Dave Brown, a founder member of DorsetCAN, has tips on planning a holiday in 2021 and inspiration for anyone who can no longer bear to stand idly by... He writes:
This is a crucial year for life on our planet. That’s no exaggeration; if anything it is a colossal understatement. The decisions we make as a species this decade will determine the scale of catastrophe faced by us, our youth and the next generation. We knew that before Covid-19. This year we need to resist the temptation of relapsing into the short-term thinking that the pandemic forced us from. Otherwise we are collectively doomed.
With this in mind, my wife and I wonder what on earth a holiday looks like against such a depressing backdrop. Flying for pleasure seems suicidal, ungrateful for this island’s natural beauty and as unlikely to bring pleasure as a glass of wine with an extinguished cigarette floating in it. I am 100% behind tests, quarantines and last-minute cancellations but that does not make them fun.
Two events loom large on our shared calendar: the G7 Summit and COP26. We're tired of hearing about critical events like these on the news and accepting the disappointment that nothing has changed afterwards. We want to show up, to make our interest and attention visible. To signal to friends and relatives that it has come to this, and that this is something they can do too. And that it’s fun!
The G7 summit is a no-brainer. It’s in Cornwall in the summer and neither of us has explored there much before. We both take time off work, pass a lateral flow test and set off for St Ives. We stop off on the way to break up the journey and to share our mission with the people we care about – for us this is parents, an uncle, and a school friend who I haven’t seen in 10 years. Excellent times all round. (continued below...)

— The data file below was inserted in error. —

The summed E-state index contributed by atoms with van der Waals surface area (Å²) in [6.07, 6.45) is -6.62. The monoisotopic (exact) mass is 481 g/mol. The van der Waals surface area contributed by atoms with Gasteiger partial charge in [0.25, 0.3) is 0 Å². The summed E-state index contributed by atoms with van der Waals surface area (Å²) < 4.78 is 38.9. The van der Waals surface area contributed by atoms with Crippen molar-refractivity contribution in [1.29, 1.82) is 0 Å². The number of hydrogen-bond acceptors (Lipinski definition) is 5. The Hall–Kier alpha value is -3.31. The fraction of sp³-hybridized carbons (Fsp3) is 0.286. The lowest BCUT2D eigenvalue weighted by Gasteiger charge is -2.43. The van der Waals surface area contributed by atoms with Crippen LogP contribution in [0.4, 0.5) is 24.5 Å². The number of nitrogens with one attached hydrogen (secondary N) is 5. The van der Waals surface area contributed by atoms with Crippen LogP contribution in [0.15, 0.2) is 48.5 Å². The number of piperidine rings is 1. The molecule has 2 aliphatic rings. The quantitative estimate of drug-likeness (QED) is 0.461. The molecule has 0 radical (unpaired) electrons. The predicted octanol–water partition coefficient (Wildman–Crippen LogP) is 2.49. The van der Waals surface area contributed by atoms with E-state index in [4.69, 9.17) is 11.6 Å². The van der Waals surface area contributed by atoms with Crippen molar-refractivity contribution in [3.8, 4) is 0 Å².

After a lot of trial and error, my wife and I agree that for us to make an impact we need our efforts to be sustainable. We're not natural campers. We don't fit neatly into any image of eco-radicals. To succeed, we believe the climate movement must be a Mass Movement, which means that it’s members must be more dissimilar than alike. Believing that “The unfair systems we have now are killing our planet and we need to change that.” is all the unity we will need. We pocket our anxiety that we might not be ‘green’ enough for the other activists there, and take Extinction Rebellion at their word that they “avoid blaming and shaming individuals”. We decide to show up and join on our own terms.
We stay in an Airbnb which it turns out is run by a famous climate activist so that’s a reassuring coincidence. We walk to the XR muster point in St Ives, where we accept banners offered to us to carry as well as bust cards in case of arrest. After a brief intro we join the parade through St Ives, marching to the sounds of some joyous Samba drumming. I'm not trying to diminish the efforts of protest and action organisers here, far from it. But this weekend highlights how much room there is for people to just show up and join in. We're thrilled to see locals spontaneously joining the parade and many more cheering from homes and businesses we pass.
Did we actually have any impact on the G7 world leaders? I would love to think our peaceful protest could stop the juggernaut of capitalism in its tracks and redirect it. Clearly that did not happen, but we cannot know what the world would be like without our protest. Aside from the protest we had a great time shopping and eating locally. I am now convinced that an action-centred holiday can effectively combine the benefits of protest and recuperation, and we will be at COP26 if we are able to get there responsibly in terms of the pandemic. The message that sticks with me after the G7 summit weekend, was printed on a jacket worn by a rebel, and reads “Despair Ends / Tactics Begin”.